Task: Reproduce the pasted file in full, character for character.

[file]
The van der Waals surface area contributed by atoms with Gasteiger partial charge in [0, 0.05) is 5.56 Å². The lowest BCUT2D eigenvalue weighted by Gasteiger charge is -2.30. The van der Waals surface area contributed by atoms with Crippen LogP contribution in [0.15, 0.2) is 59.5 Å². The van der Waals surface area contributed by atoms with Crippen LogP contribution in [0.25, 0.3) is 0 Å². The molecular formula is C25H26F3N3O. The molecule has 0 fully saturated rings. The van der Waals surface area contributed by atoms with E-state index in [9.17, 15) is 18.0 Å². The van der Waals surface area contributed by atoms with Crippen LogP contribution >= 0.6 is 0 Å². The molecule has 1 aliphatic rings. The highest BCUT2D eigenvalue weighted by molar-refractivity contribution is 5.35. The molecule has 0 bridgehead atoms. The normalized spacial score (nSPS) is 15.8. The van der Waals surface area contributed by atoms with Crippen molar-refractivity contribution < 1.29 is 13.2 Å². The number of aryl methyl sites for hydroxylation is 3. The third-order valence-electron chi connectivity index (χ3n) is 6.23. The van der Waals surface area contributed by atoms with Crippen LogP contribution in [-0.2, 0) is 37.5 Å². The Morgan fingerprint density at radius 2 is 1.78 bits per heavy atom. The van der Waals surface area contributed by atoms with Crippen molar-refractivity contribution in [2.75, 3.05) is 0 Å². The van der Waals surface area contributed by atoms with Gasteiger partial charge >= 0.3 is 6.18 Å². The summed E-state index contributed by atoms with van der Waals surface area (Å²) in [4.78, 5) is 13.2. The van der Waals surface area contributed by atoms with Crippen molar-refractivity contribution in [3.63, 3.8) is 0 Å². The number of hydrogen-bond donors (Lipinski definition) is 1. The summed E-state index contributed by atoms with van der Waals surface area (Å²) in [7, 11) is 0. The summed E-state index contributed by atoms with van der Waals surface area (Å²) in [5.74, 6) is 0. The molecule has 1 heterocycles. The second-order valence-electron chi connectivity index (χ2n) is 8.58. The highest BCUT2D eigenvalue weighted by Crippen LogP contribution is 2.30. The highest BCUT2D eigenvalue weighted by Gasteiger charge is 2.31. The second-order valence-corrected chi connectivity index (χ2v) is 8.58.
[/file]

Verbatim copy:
The van der Waals surface area contributed by atoms with Gasteiger partial charge in [0, 0.05) is 5.56 Å². The lowest BCUT2D eigenvalue weighted by Gasteiger charge is -2.30. The van der Waals surface area contributed by atoms with Crippen LogP contribution in [0.15, 0.2) is 59.5 Å². The van der Waals surface area contributed by atoms with Crippen LogP contribution in [0.25, 0.3) is 0 Å². The molecular formula is C25H26F3N3O. The molecule has 0 fully saturated rings. The van der Waals surface area contributed by atoms with E-state index in [9.17, 15) is 18.0 Å². The van der Waals surface area contributed by atoms with Crippen LogP contribution >= 0.6 is 0 Å². The molecule has 1 aliphatic rings. The highest BCUT2D eigenvalue weighted by molar-refractivity contribution is 5.35. The molecule has 0 bridgehead atoms. The normalized spacial score (nSPS) is 15.8. The van der Waals surface area contributed by atoms with Crippen molar-refractivity contribution < 1.29 is 13.2 Å². The number of aryl methyl sites for hydroxylation is 3. The third-order valence-electron chi connectivity index (χ3n) is 6.23. The van der Waals surface area contributed by atoms with Crippen LogP contribution in [-0.2, 0) is 37.5 Å². The Morgan fingerprint density at radius 2 is 1.78 bits per heavy atom. The van der Waals surface area contributed by atoms with Crippen molar-refractivity contribution in [2.75, 3.05) is 0 Å². The van der Waals surface area contributed by atoms with Gasteiger partial charge >= 0.3 is 6.18 Å². The summed E-state index contributed by atoms with van der Waals surface area (Å²) in [4.78, 5) is 13.2. The van der Waals surface area contributed by atoms with Crippen molar-refractivity contribution in [3.63, 3.8) is 0 Å². The number of hydrogen-bond donors (Lipinski definition) is 1. The summed E-state index contributed by atoms with van der Waals surface area (Å²) in [7, 11) is 0. The summed E-state index contributed by atoms with van der Waals surface area (Å²) in [5.74, 6) is 0. The molecule has 1 heterocycles. The second-order valence-electron chi connectivity index (χ2n) is 8.58. The highest BCUT2D eigenvalue weighted by Crippen LogP contribution is 2.30. The highest BCUT2D eigenvalue weighted by Gasteiger charge is 2.31. The second-order valence-corrected chi connectivity index (χ2v) is 8.58.